'That Explanation is for the purposes of Sub-clause (a)', i.e., for the purpose of explaining which sale or purchase is to be regarded as having taken place outside a Stale. By saying that a particular sale or purchase is to be deemed to take place in a particular State the Explanation only indicates that such sale or purchase has taken place outside all other States. The Explanation is neither an exception nor a proviso but only explains what is an outside sale referred to in Sub-clause (a). This it does by creating a fiction. That fiction is only for the purposes of Sub-clause (a) and cannot beextended to any other purpose. It should be limited to its avowed purpose. To say that this Explanation confers legislative power on what, for the sake of brevity has been called the delivery Stale is to use it for a collateral purpose which is not permissible. Further, it is utterly illogical and untenable to say that Article 286 which was introduced in the Constitution to place restrictions on the legislative powers of the States, by a side wind, as it were, gave enlarged legislative powers to the State of delivery by an explanation sandwiched between two restrictions. This construction runs counter to the entire scheme of the Article and the Explanation and one may see no justification for imputing such indirect and oblique purpose to this Article. Had the Constitution makers so desired they could have done so in a more direct and straightforward way. To hold that the Explanation has, besides its declared purpose, another hidden purpose of conferring or enlarging legislative power is to build up a fanciful argument merely on the unfelicitous and involved language used in the Explanation although it is distinctly notthe purpose of the Explanation and although it does not purport substantively and proprio vigore to confer any legislative power on any State. Its only purpose is to explain what an outside sale is so that, by one stroke, as it were, it takes away the taxing power, in respect of sales or purchases of the kind referred to in the Explanation, of all States other than the State where such sales or purchases are, by the Explanation, to be deemedto have taken place. This view of the Explanation was taken in the dissenting judgment in the case of State of Travancore-Cochin v. Shanmugha Vilas Cashew-out Factory, : [1954]1SCR53 . The view that the Explanation is only for the purposes of Sub-clause (a) of Clause (1) and cannot be carried over to Clause (2) was also taken in the dissenting judgment in the : [1953]4SCR1069 :' The aforesaid decision was made by the Supreme Court on September 6, 1955. By that decision the Supreme Court overruled the United Motors Case, : [1953]4SCR1069 (supra), in so far as it had permitted the importing State to tax a transaction of sale or purchase when the goods were transferred in course of inter-State trade or commerce.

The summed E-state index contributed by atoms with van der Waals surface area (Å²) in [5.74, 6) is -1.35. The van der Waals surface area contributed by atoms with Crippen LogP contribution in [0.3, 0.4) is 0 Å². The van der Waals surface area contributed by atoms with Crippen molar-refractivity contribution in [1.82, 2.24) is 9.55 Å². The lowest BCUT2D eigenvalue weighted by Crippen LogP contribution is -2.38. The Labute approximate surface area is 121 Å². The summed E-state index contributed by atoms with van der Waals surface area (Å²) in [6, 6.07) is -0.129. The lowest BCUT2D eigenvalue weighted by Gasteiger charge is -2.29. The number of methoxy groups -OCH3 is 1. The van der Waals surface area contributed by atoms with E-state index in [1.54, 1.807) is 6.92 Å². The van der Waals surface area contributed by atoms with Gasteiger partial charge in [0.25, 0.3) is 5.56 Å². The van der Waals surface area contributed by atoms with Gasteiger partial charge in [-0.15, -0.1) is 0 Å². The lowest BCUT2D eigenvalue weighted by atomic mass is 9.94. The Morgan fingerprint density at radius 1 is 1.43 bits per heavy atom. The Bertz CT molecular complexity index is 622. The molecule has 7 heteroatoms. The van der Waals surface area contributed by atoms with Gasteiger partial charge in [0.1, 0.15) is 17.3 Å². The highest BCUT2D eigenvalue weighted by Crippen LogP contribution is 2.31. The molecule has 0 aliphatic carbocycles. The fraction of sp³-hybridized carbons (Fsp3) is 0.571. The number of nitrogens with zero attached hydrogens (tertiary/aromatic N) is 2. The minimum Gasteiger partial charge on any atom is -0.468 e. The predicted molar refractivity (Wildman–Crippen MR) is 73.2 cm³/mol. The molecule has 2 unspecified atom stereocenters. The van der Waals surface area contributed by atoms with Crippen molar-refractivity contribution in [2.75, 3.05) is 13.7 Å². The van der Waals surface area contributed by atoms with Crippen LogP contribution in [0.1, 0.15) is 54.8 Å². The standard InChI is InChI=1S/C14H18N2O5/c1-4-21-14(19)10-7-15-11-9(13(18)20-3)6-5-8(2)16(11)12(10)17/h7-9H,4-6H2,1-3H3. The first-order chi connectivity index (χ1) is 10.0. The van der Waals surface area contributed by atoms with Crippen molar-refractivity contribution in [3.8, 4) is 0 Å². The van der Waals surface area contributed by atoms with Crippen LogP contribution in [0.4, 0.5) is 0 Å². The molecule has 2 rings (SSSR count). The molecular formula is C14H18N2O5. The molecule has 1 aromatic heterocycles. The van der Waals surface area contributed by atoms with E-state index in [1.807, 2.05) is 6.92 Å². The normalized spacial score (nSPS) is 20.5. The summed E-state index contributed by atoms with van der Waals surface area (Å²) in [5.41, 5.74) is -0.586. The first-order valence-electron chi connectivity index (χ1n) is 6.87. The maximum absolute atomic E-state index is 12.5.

20. The Bengal Immunity Co., Ltd., case, (S) : [1955]2SCR603 (supra), while it put an end to the difficulties by making inter-State Sales immune from taxation, also gave rise to a few complicated problems in its wake. Various importing States had imposed sales tax on inter-State sales by nonresident dealers either under the mistaken interpretation of the explanation to Article 286(1)(a) or under the encouragement received from the decision in the United Motors case, : [1953]4SCR1069 (supra). When the Supreme Court pointed out the illegality thereof in Bengal Immunity Co., Ltd., case, (S) : [1955]2SCR603 (supra), realisation of such tax became and to have always been unauthorised and the States were faced with large claims for restitution of the amounts illegally realised, involving a threat to their economic stability. Quite a large number of dealers also had similarly collected sales-tax from the purchasers in course of inter-State trade or commerce, but were no longer liable to pass on the collection to the Sales-tax authorities and thus stood in a position to make an illegal gain out of it. To meet the contingency, the President promulgated Ordinance III of 1955, which was followed by the Sales-tax LAWS Validation Act (VII of 1956). Section 2 of the Act reads :-